He said he "certainly did not rule out" full fiscal autonomy for Scotland, although he stressed that he had doubts about it.
The debate over fiscal autonomy has been raging in the Scottish Conservative Party for the past five years, with advocates calling for the Tories to endorse the transfer of tax- and-spend powers from Westminster.
They have argued that the Scottish Parliament should have responsibility for the money it spends, and the powers would give the parliament the opportunity to lower taxes in Scotland below those of England, attracting investment, business and people to come north.
Opponents have warned that fiscal autonomy would be only one short step away from full independence, which would then lead to the break-up of the Union and would also play into the hands of the Nationalists.
Yesterday, Mr Cameron said: "I believe in devolution, and it's got to be devolution in heart, as well as in head, as well as on paper."
He added: "In the first instance, it's for the Scottish Conservatives to decide whether they think the current arrangements work, or whether a degree of greater fiscal autonomy would be a good step forward.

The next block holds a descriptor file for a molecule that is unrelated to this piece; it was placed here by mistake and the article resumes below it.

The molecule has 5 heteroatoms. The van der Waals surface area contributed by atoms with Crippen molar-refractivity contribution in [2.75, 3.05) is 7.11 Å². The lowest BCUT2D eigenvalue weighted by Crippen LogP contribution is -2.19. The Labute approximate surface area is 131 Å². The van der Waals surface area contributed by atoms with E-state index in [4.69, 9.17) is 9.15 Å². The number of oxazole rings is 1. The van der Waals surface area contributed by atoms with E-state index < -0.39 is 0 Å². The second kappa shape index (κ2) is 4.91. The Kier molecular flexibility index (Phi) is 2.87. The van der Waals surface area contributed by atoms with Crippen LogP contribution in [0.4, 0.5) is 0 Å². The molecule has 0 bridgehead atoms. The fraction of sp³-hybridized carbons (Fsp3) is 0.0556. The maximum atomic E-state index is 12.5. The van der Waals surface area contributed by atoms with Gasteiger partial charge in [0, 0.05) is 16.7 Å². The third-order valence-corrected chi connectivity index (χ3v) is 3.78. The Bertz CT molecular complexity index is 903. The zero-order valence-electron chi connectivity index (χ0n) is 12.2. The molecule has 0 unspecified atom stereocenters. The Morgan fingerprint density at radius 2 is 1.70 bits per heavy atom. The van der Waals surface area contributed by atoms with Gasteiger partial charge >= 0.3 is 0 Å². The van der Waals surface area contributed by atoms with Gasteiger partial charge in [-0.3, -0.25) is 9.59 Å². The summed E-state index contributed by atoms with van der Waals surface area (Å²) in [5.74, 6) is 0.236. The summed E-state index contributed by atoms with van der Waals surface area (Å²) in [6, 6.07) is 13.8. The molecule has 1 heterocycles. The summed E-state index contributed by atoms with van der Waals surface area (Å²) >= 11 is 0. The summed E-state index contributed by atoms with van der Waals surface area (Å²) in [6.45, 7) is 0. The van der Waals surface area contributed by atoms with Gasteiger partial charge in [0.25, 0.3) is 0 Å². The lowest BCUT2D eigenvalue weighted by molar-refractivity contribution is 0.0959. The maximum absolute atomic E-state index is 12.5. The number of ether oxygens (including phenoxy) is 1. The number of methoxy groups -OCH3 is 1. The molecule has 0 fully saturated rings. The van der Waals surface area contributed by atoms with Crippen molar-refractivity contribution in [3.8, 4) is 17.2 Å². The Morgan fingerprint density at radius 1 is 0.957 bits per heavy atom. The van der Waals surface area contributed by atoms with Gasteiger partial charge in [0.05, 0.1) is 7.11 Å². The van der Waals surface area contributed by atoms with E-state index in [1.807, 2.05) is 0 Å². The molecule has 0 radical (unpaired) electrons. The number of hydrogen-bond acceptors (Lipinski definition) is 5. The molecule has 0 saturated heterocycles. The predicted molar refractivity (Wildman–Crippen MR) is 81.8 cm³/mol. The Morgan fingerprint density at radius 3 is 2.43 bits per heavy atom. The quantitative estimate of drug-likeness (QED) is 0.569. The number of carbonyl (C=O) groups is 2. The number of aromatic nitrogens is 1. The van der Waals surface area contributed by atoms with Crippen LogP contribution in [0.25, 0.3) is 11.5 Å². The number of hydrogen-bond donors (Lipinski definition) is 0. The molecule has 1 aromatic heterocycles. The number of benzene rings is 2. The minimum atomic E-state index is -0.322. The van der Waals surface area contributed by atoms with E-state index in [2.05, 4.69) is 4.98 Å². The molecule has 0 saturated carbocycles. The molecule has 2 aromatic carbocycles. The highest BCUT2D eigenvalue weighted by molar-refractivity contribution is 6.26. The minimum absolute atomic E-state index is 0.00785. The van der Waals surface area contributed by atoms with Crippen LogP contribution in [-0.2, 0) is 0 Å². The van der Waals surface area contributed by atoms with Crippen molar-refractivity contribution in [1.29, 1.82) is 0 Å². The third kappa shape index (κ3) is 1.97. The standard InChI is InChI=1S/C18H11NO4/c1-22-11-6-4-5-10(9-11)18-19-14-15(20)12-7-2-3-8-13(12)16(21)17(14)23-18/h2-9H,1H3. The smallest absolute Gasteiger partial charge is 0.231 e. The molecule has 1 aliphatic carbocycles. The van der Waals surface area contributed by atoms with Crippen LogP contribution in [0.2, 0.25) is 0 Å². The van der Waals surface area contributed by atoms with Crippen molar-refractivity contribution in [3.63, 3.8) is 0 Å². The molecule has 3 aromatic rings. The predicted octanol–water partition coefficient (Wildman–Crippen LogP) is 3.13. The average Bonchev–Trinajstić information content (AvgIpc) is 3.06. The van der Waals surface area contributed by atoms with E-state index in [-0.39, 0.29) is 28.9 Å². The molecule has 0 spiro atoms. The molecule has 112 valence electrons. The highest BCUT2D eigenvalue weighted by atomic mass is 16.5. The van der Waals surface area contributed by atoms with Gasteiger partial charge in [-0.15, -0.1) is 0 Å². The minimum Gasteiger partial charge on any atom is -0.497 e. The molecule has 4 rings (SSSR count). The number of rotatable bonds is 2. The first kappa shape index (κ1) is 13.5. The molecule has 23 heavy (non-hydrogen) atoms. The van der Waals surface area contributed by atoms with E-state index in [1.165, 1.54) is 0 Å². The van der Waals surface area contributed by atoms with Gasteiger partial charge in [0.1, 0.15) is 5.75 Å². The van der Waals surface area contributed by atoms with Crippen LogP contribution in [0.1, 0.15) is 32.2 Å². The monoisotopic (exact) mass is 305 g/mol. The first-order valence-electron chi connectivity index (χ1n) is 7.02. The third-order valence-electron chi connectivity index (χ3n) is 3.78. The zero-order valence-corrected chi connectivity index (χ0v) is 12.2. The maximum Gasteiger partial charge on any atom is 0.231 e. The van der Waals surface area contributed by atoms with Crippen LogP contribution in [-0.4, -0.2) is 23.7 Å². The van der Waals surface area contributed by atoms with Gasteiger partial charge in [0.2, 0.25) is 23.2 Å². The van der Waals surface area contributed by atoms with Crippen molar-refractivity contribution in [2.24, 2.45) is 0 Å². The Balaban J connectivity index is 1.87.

"If they come to that view, we would have to talk to the UK Conservative Party to work out whether we could reflect that in our manifesto and make it a reality."
Mr Cameron said he "certainly did not rule out" full fiscal autonomy.
But he added: "I certainly have doubts about fiscal autonomy, but the right process is for the Scottish Conservatives to look at how the Scottish Parliament is working.
"If they come up with an answer that a greater degree of fiscal autonomy is the right approach, then that is a decision which we will have, with colleagues in Westminster, to work out whether that is the right thing for the UK."